Convo: short for conversation.
I got a text a few days ago from my Church’s Children’s Minister. He needed someone to do the upper primary Sunday School this week. So there was an unplanned addition to my weekend activities, ie. prepare the lesson content.
Fortunately we use an online curriculum. So, once I remembered what the login was, there wasn’t too much more to fit into my Saturday on top of grocery shopping and playing Netball (for the record we won; almost finals time!)
Today’s lesson for Years 4-6 is on prayer.
I discovered the first time I did a “fill-in” job at the local Sunday School, that this age group is quite happy to do a skit as part of the lesson. Fortunately, the wonderful online curriculum frequently has one in the lesson material – no really, thank-you.
Half the lesson is on praying and not giving up. They’ll be leading the charge on that bit (It’s great working with an age range where they can read). Then we’ll be looking at The Lord’s Prayer, which is fairly well known by many, regardless of whether you’ve been in a Church or not.
I can suddenly hear Daniel Day-Lewis reciting it at the end of The Crucible in my mind.
It’s really quite powerful in that scene. Yes, they are about to be hanged and you can hear the wood planks dropping from underneath people’s feet as those, literally, still standing continue reciting. And sure, it’s a morbid example of its usage, and yet, it seems to bring out the meaning and the strength of those words.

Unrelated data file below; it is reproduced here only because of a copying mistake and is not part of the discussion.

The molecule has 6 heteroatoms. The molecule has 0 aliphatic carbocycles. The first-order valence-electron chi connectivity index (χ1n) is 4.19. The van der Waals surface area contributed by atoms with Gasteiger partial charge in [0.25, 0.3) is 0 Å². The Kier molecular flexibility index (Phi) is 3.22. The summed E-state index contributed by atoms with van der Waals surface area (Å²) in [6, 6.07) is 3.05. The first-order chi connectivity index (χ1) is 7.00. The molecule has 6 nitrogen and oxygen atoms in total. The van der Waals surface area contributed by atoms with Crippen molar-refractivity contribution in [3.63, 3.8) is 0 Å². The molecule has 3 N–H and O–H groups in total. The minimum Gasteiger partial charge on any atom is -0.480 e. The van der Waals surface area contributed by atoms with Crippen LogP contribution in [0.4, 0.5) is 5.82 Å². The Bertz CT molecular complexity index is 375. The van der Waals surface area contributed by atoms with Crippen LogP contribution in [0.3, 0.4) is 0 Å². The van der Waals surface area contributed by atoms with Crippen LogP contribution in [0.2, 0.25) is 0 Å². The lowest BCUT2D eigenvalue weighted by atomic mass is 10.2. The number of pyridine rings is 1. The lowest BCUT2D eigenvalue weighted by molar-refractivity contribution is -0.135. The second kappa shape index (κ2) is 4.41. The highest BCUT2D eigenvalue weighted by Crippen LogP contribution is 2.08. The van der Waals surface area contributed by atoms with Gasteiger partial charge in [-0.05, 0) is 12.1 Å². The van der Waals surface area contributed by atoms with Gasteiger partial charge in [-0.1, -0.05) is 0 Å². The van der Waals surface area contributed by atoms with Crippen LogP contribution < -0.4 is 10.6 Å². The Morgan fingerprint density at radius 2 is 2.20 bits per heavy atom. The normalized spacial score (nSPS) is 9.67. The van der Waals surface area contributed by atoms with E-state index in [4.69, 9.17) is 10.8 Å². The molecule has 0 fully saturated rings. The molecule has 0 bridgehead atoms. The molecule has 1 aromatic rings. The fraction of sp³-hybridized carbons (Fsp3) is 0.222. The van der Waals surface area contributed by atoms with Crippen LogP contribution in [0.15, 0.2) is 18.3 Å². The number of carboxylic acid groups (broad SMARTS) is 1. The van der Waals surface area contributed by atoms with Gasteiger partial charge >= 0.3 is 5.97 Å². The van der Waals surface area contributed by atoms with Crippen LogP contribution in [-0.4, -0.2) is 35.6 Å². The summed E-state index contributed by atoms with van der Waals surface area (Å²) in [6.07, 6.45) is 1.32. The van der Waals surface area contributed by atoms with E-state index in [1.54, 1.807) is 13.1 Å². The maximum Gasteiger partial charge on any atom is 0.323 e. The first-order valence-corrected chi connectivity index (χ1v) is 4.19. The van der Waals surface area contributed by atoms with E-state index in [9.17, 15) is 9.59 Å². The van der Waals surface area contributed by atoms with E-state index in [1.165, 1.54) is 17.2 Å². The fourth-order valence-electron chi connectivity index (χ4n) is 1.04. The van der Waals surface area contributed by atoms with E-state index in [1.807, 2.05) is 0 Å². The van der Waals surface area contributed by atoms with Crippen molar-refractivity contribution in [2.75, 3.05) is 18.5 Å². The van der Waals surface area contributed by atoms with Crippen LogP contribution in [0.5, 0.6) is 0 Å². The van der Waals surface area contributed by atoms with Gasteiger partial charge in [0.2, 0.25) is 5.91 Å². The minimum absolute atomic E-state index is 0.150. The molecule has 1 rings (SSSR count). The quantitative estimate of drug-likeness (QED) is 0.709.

Contrast that with the last time I recited it collectively at Church (I think we did last Sunday). It’s so easy to say those words in such a bland and thoughtless manner, that doesn’t go anywhere near doing them justice. They are supposed to be powerful words. I don’t think Jesus would have told people to say them if they were weak and meaningless. Here they are, if you want a refresher:
“This, then, is how you should pray:
“‘Our Father in heaven,
hallowed be your name,
your kingdom come,
your will be done,
on earth as it is in heaven.
Give us today our daily bread.
And forgive us our debts,
as we also have forgiven our debtors.
And lead us not into temptation,
but deliver us from the evil one,
Yours is the kingdom and the power and the glory forever.
I’m going to get the Sunday Schoolers to write it out again with me in their own words. Hopefully it’ll help make it more meaningful. Why not give it a go yourself?
Yours in joint rewriting,
Image Credit: Wordle from Singing Hills CFO